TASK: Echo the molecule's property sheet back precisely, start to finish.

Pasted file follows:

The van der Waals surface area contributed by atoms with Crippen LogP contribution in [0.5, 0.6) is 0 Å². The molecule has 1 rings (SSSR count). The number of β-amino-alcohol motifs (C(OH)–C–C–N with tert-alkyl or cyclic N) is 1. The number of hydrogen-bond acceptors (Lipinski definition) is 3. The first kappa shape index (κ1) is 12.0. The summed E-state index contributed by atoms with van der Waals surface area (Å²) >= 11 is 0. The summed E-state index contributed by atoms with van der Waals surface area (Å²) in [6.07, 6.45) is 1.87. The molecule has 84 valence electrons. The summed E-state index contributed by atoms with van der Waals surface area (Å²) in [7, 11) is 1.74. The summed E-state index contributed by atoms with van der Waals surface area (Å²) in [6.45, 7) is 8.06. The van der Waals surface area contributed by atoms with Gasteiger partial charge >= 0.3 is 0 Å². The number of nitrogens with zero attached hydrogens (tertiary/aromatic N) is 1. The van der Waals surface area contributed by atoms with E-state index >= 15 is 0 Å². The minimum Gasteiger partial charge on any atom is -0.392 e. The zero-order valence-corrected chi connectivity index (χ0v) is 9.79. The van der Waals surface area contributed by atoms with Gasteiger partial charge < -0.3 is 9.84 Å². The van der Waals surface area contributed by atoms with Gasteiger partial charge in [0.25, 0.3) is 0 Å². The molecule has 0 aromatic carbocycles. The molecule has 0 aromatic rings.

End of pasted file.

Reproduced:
The van der Waals surface area contributed by atoms with Crippen LogP contribution in [0.5, 0.6) is 0 Å². The molecule has 1 rings (SSSR count). The number of β-amino-alcohol motifs (C(OH)–C–C–N with tert-alkyl or cyclic N) is 1. The number of hydrogen-bond acceptors (Lipinski definition) is 3. The first kappa shape index (κ1) is 12.0. The summed E-state index contributed by atoms with van der Waals surface area (Å²) >= 11 is 0. The summed E-state index contributed by atoms with van der Waals surface area (Å²) in [6.07, 6.45) is 1.87. The molecule has 84 valence electrons. The summed E-state index contributed by atoms with van der Waals surface area (Å²) in [7, 11) is 1.74. The summed E-state index contributed by atoms with van der Waals surface area (Å²) in [6.45, 7) is 8.06. The van der Waals surface area contributed by atoms with Gasteiger partial charge >= 0.3 is 0 Å². The number of nitrogens with zero attached hydrogens (tertiary/aromatic N) is 1. The van der Waals surface area contributed by atoms with E-state index >= 15 is 0 Å². The minimum Gasteiger partial charge on any atom is -0.392 e. The zero-order valence-corrected chi connectivity index (χ0v) is 9.79. The van der Waals surface area contributed by atoms with Gasteiger partial charge < -0.3 is 9.84 Å². The van der Waals surface area contributed by atoms with Gasteiger partial charge in [0.25, 0.3) is 0 Å². The molecule has 0 aromatic carbocycles. The molecule has 0 aromatic rings.